where Cf 0 is the experimentally determined value of Cf at R 0 and it is assumed to be a material parameter. The closure factor Cf is dened as Cf Kop =Kmax : Using Eqs. (1) and (3), the Harters eective SIF range, DKeffH , is calculated from DKeffH Kmax 1 Cf: 4 3

Thus, the value of the Cf in the AFGROW code is a convenient means of determining the mechanical driving force DKeffH and is independent of the actual mechanism involved in the crack closure process. A graphical illustration of Eq. (2) is depicted in Fig. 1. Two additional parameters Rlow and Rhigh (shown in Fig. 1) are used to bound the range of applicability of Eq. (2). For example, when the applied load ratio R P Rhigh , the value of Cf is set equal to R, i.e. that Kop Kmin and the crack is simply free of closure at these high ratios. Similarly, since the minimum value of the Eq. (2) occurs at R 1=3, then, if R 6 1=3, Cf is set equal to Cf at R 1=3. In general, the crack closure model given by Eq. (2) can be used in conjunction with any crack growth rate relationship that provides the best t to the material being analyzed [15].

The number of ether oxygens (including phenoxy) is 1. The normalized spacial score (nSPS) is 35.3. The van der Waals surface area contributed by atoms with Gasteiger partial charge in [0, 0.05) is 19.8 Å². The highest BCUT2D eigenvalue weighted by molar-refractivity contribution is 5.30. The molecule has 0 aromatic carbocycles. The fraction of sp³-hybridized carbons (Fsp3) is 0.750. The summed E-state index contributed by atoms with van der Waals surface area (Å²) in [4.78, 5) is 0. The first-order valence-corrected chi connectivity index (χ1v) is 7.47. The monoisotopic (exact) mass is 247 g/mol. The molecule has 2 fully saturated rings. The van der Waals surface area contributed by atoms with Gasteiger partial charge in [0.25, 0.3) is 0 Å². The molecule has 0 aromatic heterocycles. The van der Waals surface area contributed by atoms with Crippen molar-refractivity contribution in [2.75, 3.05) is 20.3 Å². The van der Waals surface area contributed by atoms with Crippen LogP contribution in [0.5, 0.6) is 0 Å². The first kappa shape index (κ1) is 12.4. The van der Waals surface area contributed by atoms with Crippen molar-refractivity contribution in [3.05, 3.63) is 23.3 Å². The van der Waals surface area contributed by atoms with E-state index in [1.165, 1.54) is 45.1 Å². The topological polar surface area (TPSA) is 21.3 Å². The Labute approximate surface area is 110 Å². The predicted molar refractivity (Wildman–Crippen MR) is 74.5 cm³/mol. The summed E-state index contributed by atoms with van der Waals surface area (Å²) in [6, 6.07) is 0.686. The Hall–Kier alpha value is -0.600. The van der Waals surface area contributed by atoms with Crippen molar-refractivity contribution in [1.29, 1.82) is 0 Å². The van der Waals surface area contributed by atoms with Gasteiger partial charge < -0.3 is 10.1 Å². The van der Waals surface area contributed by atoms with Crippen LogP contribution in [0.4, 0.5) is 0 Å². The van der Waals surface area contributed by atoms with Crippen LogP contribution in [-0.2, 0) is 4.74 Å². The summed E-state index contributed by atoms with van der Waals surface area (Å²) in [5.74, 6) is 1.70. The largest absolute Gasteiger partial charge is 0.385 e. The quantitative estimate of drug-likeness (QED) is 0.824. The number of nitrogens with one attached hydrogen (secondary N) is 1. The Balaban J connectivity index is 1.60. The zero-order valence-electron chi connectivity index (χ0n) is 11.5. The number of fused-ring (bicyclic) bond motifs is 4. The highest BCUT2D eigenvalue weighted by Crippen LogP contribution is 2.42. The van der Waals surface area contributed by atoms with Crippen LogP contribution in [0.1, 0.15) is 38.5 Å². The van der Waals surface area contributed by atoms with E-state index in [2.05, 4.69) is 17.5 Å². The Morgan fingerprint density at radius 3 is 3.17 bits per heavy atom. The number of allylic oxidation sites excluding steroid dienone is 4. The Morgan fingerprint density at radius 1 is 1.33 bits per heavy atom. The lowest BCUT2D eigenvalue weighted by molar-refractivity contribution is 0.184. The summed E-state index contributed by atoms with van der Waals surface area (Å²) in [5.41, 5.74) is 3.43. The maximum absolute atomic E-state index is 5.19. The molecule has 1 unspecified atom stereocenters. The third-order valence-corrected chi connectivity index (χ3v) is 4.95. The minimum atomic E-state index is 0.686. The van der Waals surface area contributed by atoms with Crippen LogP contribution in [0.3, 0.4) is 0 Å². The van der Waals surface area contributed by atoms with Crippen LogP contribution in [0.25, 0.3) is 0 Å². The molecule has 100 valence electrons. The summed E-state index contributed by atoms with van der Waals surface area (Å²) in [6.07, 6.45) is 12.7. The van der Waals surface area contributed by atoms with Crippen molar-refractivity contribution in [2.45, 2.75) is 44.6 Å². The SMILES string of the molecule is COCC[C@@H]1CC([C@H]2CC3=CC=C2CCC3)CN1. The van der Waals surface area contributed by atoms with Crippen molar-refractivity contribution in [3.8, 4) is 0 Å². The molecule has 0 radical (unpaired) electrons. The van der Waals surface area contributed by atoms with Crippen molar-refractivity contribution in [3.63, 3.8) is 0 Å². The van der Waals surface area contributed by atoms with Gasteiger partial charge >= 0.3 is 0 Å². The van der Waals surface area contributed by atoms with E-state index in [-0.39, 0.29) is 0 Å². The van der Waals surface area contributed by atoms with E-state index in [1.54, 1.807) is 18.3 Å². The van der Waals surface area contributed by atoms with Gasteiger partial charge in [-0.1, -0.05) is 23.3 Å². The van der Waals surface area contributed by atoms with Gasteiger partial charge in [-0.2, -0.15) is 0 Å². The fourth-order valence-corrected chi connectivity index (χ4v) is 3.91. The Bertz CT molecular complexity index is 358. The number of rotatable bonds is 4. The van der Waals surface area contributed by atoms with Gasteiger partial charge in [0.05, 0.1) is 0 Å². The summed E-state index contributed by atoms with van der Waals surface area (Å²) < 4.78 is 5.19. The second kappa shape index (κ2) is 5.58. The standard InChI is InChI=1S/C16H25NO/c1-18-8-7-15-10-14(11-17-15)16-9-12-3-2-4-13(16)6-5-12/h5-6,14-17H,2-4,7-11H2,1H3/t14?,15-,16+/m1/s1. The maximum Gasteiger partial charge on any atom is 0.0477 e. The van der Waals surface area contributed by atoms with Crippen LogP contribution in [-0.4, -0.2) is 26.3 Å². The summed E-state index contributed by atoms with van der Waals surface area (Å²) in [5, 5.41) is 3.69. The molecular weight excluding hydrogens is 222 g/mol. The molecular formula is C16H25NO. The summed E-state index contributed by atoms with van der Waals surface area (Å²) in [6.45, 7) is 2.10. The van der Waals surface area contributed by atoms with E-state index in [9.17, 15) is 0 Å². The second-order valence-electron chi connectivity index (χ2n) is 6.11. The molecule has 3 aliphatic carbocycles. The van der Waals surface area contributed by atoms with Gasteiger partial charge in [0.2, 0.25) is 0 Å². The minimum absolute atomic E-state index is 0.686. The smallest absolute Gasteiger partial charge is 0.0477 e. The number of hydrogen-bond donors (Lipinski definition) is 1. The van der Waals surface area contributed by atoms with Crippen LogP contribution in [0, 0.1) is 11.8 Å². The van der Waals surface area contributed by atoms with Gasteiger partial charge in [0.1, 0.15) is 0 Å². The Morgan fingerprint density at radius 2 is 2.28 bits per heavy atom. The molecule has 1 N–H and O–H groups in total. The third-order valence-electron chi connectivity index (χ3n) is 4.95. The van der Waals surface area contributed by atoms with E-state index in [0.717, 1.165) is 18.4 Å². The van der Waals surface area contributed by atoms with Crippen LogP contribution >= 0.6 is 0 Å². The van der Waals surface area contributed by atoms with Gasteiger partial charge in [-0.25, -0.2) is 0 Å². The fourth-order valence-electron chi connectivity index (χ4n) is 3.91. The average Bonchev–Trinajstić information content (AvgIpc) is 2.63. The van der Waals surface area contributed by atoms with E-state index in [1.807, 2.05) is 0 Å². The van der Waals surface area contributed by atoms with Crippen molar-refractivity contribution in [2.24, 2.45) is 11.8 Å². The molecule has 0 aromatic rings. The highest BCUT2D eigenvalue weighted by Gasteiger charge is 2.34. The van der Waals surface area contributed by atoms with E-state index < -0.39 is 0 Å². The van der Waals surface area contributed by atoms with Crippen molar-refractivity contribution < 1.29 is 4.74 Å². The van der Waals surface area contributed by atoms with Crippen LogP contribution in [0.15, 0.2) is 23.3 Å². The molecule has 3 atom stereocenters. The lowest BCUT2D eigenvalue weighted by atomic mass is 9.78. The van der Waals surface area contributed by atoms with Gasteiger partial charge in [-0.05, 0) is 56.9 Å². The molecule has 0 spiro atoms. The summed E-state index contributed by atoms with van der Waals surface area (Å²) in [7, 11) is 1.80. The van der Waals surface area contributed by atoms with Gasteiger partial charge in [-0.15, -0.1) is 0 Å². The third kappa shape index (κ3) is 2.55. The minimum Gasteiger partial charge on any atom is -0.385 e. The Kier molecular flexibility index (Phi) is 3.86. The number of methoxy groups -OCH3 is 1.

Fig. 1. Closure factor Cf versus stress ratio R.


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2.3. Partial closure model and its enhancement Recently, Paris, Tada and Donald [11] have introduced a new concept of partial crack closure for load reduction threshold testing. They demonstrated that the interference between crack faces at a small distance behind the crack tip only partially shields the crack tip from fatigue damage. In other words, a signicant contribution to fatigue damage may occur in the load range below the opening load, Pop , as measured by the compliance method. They modeled partial closure by means of a rigid wedge of uniform thickness, 2t, inserted with a small gap, d, behind a crack tip as depicted in Fig. 2a. It can be noted, that a similar rigidwedge model was used earlier by Suresh, Parks and Ritchie [17] to estimate the eect of crack tip oxide formation and its inuence on the near-threshold crack closure level. The corresponding stress intensity, Kw , due to the inserted wedge with no remote stress applied may be calculated as [11] Et Kw p ; 2pd 5